Public Speaking Tips

When it comes to communication there are many things that have a factor in how the subject being discussed can be portrayed. It has to deal with how the speaker is communicating to the audience. If the audience is a judgmental audience then the speaker will be careful to what is being said.

The speaker needs to be honest about his or her subject they are discussing. Dishonesty can be seen through non-verbal communication, non-verbal communication is 75% of speaking.

A speaker seems more authentic when they speak about subjects that are important to them or personal. When a speaker is communicating about a personal subject adding in examples from their own life, it makes the speaker seem more authentic all together.

Creating good speaking habits is a way to enhance your competence when speaking. One way to enhance your competence is doing away with verbal fillers, reducing unnecessary hand gestures, and maintaining good eye contact with your audience.

When speaking in public about certain emotional and political concepts, the speaker needs to do away with his or her own biasness. Dogmatism is when a person confuses his or her own opinions with facts. This will make a speaker seem less knowledgeable about the subject they are trying to enlighten others about.

When addressing an audience in public, a speaker needs to shy away from negativity. Negatively speaking often gives the audience an unsettling view of the speaker, which in turns prompts the audience to pay less attention to the speaker.

On the positive side of public speaking, reducing uncertainty and having clear goals of the conversation is a great way to ensure and understanding audience.

On subjects of persuading people to be active in certain matters, having integrity is an important part; leading by example is a way to confirm to the audience of your own integrity.

Also, maintaining a specific pace and order is a strong tool to use when communicating publicly. Using a pyramid like way of ordering information is a useful way to ensure that the important information is presented first. Presenting the information from most to least important or specific to general is one way to use a pyramid like theory of ordering information.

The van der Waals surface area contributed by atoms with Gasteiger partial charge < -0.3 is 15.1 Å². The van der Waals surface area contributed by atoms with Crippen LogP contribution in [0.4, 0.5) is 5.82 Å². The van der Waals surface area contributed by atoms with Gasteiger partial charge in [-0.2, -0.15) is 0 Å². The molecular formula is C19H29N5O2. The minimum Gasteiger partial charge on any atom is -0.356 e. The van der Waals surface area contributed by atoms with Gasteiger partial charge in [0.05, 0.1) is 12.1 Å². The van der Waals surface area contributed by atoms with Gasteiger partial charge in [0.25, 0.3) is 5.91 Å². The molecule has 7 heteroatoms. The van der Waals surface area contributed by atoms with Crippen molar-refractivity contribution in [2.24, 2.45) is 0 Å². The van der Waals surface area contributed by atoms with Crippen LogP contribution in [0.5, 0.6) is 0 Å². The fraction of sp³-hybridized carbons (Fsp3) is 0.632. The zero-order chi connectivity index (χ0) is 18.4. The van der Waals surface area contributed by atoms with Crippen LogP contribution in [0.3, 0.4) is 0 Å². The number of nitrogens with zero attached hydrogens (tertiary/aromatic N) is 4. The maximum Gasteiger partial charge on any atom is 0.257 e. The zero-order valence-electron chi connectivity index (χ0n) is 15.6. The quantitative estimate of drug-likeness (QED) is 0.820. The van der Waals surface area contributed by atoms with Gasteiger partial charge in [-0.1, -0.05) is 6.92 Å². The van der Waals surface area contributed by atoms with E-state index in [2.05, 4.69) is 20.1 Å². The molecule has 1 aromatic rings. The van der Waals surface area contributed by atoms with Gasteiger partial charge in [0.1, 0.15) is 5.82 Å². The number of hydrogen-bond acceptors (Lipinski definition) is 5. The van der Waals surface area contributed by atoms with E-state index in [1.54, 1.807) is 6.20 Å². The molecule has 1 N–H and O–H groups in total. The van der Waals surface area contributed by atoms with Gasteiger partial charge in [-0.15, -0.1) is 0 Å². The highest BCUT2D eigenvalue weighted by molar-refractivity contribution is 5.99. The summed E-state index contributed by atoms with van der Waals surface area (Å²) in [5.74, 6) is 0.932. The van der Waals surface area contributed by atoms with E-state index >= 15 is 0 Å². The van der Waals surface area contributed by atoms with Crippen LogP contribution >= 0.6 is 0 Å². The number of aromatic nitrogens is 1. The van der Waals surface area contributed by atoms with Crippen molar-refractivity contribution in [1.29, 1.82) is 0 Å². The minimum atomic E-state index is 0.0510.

Making sure the speech covers the information and is presented in an interesting way is something to keep in mind to keep the audience’s interest. When using some of these methods that have been discussed the speaker can enhance their public speaking capabilities.

97cd81_23464d2fe70545ef9e4e8ed31d10dbd8.jpg_srz_p_134_135_75_22_0.50_1.20_0.00_jpg_srzWyatt Goodman, Spring 2015 Account Coordinator

Wyatt Goodwin is an Account Coordinator for NinerNation Relations. His internships were marketing and public relations, and he is currently a graduating senior in the Communication Public Relations field. Previous public relations work includes UNCC Confessions and recruitment work for Ameripark. His skills include social media management and public speaking.

Public Relations and Why You Need it

In today’s digital world, the need for public relations professionals is at an all-time high. Effective communication can be the key to taking your business to the next level. It is vital to yourself as well as your company that you have invested in quality PR. As expert communicators, PR professionals are equipped with the tools necessary to deliver key messages to your desired audience. It is important to note that your social media effort will be a waste of time if your intended audience is not attending to your message. Public Relations also play a major role in maintaining you and your company’s reputation. Reputation is something that companies work hard to keep in a positive light and since PR professionals know the importance of two-way communication, they know the steps that need to be taken in order to achieve the company’s goal. If you want to be successful, it’s also important that you are prepared for crisis. Crises can occur when we least expect them, but with a PR team readily available those crises can be solved before you or the image of your company is ever tainted.